• 43. How is Performance Measured?
    • Management By Objectives (MBO)
      • Process often used in quality improvement and goal setting for the whole organization as well as performance appraisal
      • Empowers employees by involving them in personal goal setting
        • Establishes well-defined job objectives
        • Develops an action plan
        • Allows employees to implement the action plan
        • Evaluates achieved performance-based objectives
        • Takes necessary corrective action
        • Establishes new objectives for the future
  • 44. How is Performance Measured?
    • Management By Objectives (MBO)
      • Should be clear and straightforward
      • Challenging and incentives for improvement
      • Manager and employee should agree on objectives that are fair and realistic
    • Sample Objectives
    • To answer all customer complaints in writing within three days of receipt of complaint
    • To reduce order-processing time by two days within the next six months
    • To implement the new computerized accounts receivable system by August 1
    • How do these sample objectives meet that standard?
  • 45. How is Performance Measured?
    • Production Standards
      • Used when something can be counted or measured
      • Set an expected level of output
      • Employees compare their production with this standard
  • 46. How is Performance Measured?
    • Essay Appraisal
      • Manager describes the employee’s performance in a written narrative
      • A form which includes questions such as:
        • Describe, in your own words, this employee’s performance
        • What are his or her strengths and weaknesses?
      • Writing Skills are necessary
      • May be subjective and difficult to defend against accusations of unfairness
  • 47. How is Performance Measured?
    • Critical-Incident Appraisal
      • Manager records specific situations that reflect the employee’s performance, behavior, and attitudes on the job
        • Used as a basis for appraisal and feedback
        • Produces large volume of material and recording is time-consuming
        • Problems of subjectivity based on the likeability of the employee by the supervisor
  • 48. Providing Feedback
    • Managers must explain results to employees, especially if there is negative feedback
    • The Successful Appraisal Interview
    • The following factors contribute to the success of the appraisal interview:
      • Employee involvement
      • Recognition and praise
      • Manager and employee work together to set improvement goals
      • Discussion of problems
      • Avoidance of heavy criticism
      • Encourage the employee to voice opinions
      • Opportunity for employee to prepare for interview
      • Perception that good performance will be rewarded
    • How could these factors help to achieve the goal of motivating an employee to improve?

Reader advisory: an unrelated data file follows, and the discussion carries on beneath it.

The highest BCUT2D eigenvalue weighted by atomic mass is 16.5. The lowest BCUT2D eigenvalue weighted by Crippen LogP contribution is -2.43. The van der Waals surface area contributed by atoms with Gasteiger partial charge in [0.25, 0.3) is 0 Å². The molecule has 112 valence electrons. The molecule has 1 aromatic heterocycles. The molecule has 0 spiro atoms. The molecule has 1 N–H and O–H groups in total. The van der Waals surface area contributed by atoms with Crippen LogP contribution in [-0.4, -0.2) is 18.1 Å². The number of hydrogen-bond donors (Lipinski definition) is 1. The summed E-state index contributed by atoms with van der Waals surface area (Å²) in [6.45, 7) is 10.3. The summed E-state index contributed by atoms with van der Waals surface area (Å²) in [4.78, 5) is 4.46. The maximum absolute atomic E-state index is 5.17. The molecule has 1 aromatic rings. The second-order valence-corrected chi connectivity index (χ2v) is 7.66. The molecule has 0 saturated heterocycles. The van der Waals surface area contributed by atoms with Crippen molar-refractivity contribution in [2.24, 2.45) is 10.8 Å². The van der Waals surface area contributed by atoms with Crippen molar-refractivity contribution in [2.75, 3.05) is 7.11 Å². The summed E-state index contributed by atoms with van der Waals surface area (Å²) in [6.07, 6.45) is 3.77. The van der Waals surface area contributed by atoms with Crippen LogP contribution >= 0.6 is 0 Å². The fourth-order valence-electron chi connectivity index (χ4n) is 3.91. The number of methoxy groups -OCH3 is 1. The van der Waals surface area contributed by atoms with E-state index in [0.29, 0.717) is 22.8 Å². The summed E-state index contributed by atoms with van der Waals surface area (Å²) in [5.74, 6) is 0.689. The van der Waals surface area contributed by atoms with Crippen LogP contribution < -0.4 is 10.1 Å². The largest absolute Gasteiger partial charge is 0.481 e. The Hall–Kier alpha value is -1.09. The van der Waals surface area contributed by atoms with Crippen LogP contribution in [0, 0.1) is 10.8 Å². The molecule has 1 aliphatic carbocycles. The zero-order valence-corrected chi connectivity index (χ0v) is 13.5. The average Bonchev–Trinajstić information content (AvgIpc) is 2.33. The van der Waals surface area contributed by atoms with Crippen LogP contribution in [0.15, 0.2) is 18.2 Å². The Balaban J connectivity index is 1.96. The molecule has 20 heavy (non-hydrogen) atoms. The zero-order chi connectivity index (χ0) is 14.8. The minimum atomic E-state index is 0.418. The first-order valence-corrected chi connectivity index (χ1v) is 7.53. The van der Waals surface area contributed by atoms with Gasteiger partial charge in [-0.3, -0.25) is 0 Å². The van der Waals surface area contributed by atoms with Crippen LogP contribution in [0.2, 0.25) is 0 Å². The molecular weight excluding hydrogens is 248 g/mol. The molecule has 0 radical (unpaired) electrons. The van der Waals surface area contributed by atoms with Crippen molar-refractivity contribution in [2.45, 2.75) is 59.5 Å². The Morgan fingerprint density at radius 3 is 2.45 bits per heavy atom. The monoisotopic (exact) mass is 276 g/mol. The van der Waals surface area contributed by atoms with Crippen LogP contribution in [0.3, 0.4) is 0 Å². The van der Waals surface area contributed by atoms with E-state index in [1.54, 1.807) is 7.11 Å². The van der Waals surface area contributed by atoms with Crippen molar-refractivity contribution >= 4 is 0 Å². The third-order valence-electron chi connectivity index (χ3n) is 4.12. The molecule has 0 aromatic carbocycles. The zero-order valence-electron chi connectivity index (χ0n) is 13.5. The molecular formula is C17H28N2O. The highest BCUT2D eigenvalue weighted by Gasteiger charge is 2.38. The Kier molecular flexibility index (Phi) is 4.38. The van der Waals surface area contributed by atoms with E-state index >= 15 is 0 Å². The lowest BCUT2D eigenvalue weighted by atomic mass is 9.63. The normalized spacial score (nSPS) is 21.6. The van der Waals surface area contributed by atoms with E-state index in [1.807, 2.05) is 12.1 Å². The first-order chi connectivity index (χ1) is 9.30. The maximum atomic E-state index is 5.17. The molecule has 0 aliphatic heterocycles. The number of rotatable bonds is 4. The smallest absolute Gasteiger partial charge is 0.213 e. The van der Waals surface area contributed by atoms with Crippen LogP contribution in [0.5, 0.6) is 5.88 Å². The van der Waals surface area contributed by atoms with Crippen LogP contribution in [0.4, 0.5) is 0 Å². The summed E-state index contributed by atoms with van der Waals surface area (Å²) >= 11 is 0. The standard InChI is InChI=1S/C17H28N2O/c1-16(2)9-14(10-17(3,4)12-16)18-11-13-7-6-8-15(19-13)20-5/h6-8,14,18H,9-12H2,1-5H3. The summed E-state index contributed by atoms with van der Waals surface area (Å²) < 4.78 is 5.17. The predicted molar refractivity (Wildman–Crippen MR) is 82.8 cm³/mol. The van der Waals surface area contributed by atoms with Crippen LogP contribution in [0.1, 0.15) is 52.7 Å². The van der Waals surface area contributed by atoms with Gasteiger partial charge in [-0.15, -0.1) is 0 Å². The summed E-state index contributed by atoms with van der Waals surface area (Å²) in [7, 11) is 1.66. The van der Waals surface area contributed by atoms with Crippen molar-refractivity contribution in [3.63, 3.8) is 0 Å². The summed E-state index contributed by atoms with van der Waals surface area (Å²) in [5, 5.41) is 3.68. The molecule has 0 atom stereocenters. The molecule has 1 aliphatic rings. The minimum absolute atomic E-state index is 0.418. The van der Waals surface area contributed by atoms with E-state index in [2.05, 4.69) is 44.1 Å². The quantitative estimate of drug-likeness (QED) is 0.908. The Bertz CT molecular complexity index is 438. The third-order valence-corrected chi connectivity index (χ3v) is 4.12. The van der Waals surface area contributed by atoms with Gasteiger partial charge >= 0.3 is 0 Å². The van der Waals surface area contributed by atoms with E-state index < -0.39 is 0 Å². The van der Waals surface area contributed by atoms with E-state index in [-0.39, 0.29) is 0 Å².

• 49. Legal Considerations
    • Title VII of the Civil Rights Act
    • Requires that an organization’s performance appraisal system be “bona fide.”
    • System can’t have disproportionately negative effects upon minorities, women, or older employees
    • An appraisal system that is fair and legal should:
      • Be based on Job Descriptions
      • Emphasize performance rather than personal traits
      • Communicate appraisal results to employees
      • Allow employee response
      • Train mangers in conducting proper evaluation
      • Ensure that appraisals are written and documentation is retained
      • Be consistent
  • 50. Organizational Reward System
    • Intrinsic Rewards
    • Intangible and internal to the individual
    • Extrinsic Rewards
    • Controlled and distributed by the organization
      • Child Day Care
      • Basketball Courts
      • Weekly softball games
      • Fitness Center
    • Formal Recognition
    • Fringe Benefits
    • Incentive Programs
    • Base Wages
    • Promotion
    • Social Relationships
    • Sense of achievement
    • Feelings of accomplishment
    • Informal recognition
    • Job Satisfaction
    • Personal Growth
    • Status
    Extrinsic Rewards Intrinsic Rewards
  • 51. Relating Rewards to Performance
    • Free Enterprise System
    • Rewards should be related to performance
    • Merit-pay – salary increases are based on performance appraisals
    • Other rewards not based on performance
    • Across-the-board pay – salary increases of a fixed percentage
    • Insurance plans
    • Paid leave
    • Sick leave
    • Personal Leave
    • Emergency Leave
    • Paid Vacation Leave
    • Discounts
  • 52. Online Source: 1998 InfoWorld Compensation Survey
  • 53. 15. 2: Chapter Summary
    • Performance is the degree of accomplishment in completing job-related tasks measured by results
    • Performance can be evaluated by MBO, production standards, essay appraisal, and critical-incident appraisal
    • Supervisors should provide feedback to employees
    • The organizational rewards system includes intrinsic and extrinsic rewards
    • Rewards should be based on performance
  • 54. Writing Skills
    • How would you use the Management By Objectives process to form an achievement plan for the rest of your school year?
  • 55. Assessing Team Skills
    • You are the head of human resources at a monthly teen magazine. The Midwest region needs a new fashion writer for its magazine. You posted an ad in local newspapers and have received resumes and writing samples from many qualified applicants. Still, the interviewing editor has turned down every potential employee that she has interviewed. Her interviewing style is informal, and you believe that his is the problem.
    • With your team, explain the potential dangers of the informal interview, including sample interview questions. Then, propose the alternative of a more formal interview including sample interview questions. Finally, explain why you think this method may provide positive results in the search.
  • 56. Internet Skills
    • Using the Internet, read 10 to 15 job listings in an industry and career that interests you. Then make a list of the top 10 traits you find from the advertisements.